I think that their assertion that we’re not quite free wedged itself so deeply under my skin largely because of the movie I watched last night.  Bryant and I watched The Boy in the Striped Pajamas, a World War Two movie about a death camp, and it was still very fresh in my mind.  I think I got so annoyed at the people on that show because I felt like they weren’t taking seriously what they were saying. They’re not free? Really? Not being free is not being able to voice your opinion for fear of serious repercussions, like the torture and murder of you and your family. Not being free is having to hide who you are—your heritage and your beliefs—because if people knew the truth, you would be ripped from your home and sent to a gas chamber. Not being free is not being able to help a stranger in need without being beaten to death by the authorities. Not being free is having to agree with the government no matter what.

Not being free is definitely not a Mormon hosting his own talk show on a cable network in a room full of women passionately voicing their disapproval of the President, his administration, and various aspects of our nation. That is freedom. It may bug the crap out of me, but it most definitely is freedom. And I’ll take it.

9 comments » | if i ruled the world, politics, what i watch, what's inside

roll the window down (hit play: passenger seat)

September 25th, 2009 — 11:42am

I was the only one on the road for miles. No lights shone before or behind me, only the stars above and the glowing half-moon. No lamp posts lit my way ahead on the curving canyon road, only my own cockeyed headlights.

Death Cab’s “Passenger Seat” began to play (listen to it in my player over there on the right), and I rolled my window down. Cold, night air poured in. I turned on the heater. I know it might seem ridiculous, but I couldn’t ignore the necessity of an open window as I drove through the deep night in such a tranquil canyon with music like that playing. And since the autumn mountain air is a bit nippy, a blowing heater takes just the right edge off. It’s a method my roommate and I perfected on stressful college nights when we needed a release. Call me crazy, but try it sometime and you’ll understand why I do it.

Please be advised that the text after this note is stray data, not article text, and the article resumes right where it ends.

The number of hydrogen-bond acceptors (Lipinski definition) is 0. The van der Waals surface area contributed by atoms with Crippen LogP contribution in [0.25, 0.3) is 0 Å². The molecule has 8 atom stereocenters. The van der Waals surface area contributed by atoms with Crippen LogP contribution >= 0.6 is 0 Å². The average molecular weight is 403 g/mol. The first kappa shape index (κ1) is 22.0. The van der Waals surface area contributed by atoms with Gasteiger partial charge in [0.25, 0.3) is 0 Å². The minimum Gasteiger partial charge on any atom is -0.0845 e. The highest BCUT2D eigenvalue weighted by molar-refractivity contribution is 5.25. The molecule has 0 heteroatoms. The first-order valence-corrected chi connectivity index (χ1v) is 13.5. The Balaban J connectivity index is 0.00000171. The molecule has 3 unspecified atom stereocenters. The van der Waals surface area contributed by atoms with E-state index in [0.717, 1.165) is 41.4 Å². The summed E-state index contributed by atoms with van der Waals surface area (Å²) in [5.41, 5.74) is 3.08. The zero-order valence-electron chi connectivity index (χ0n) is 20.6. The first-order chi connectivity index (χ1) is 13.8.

There was no stress tonight, though. I felt deliciously content. Happy. Beautiful dark mountains, changing seasons, the freedom of a full tank of gas, and the irreplaceable feeling of someone waiting for me at home.

Michael Stipe was telling me about how he’ll take the rain as I drove down the highway and approached my exit. His voice flooded my car. It filled up every possible space, rushed into every corner, to the point of bursting. Nearly.

It was quite possibly a perfect night. The ride up the mountain was just as refreshing as the ride down, as was the company in between.

It’s good for me to change my rhythm every now and again.

Remember being a kid and riding in the car with your friends, the windows down, singing along with your favorite song at the top of your lungs? How come we don’t do that as adults? I hope, many years down the road, after much more life has happened to me, I still find occasion to sing at the top of my lungs with friends in my car.

3 comments » | hopes, music, nostalgia, the great outdoors, travels, what's inside

fear of stuff

September 22nd, 2009 — 5:03pm

I’m a creature of habit. I’m not sure if I’ve always been this way, or if it’s a character quirk that has developed as I’ve gotten older and more comfortable in my ways. Or said more honestly, as I’ve become less comfortable in others’ ways.